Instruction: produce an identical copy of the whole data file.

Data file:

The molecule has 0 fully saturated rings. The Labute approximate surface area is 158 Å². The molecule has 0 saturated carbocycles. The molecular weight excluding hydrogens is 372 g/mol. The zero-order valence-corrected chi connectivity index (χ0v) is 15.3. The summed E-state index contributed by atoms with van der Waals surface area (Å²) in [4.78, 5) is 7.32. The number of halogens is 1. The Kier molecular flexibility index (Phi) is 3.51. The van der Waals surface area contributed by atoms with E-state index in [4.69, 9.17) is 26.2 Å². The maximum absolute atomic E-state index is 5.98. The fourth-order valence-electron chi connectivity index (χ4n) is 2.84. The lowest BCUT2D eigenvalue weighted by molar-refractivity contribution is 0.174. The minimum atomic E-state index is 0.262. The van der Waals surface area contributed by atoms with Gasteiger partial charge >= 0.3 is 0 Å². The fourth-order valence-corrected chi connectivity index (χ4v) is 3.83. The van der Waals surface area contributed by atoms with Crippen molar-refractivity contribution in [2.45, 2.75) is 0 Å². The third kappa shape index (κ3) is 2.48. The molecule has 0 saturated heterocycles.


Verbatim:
The molecule has 0 fully saturated rings. The Labute approximate surface area is 158 Å². The molecule has 0 saturated carbocycles. The molecular weight excluding hydrogens is 372 g/mol. The zero-order valence-corrected chi connectivity index (χ0v) is 15.3. The summed E-state index contributed by atoms with van der Waals surface area (Å²) in [4.78, 5) is 7.32. The number of halogens is 1. The Kier molecular flexibility index (Phi) is 3.51. The van der Waals surface area contributed by atoms with E-state index in [4.69, 9.17) is 26.2 Å². The maximum absolute atomic E-state index is 5.98. The fourth-order valence-electron chi connectivity index (χ4n) is 2.84. The lowest BCUT2D eigenvalue weighted by molar-refractivity contribution is 0.174. The minimum atomic E-state index is 0.262. The van der Waals surface area contributed by atoms with Gasteiger partial charge >= 0.3 is 0 Å². The fourth-order valence-corrected chi connectivity index (χ4v) is 3.83. The van der Waals surface area contributed by atoms with Crippen molar-refractivity contribution in [2.45, 2.75) is 0 Å². The third kappa shape index (κ3) is 2.48. The molecule has 0 saturated heterocycles.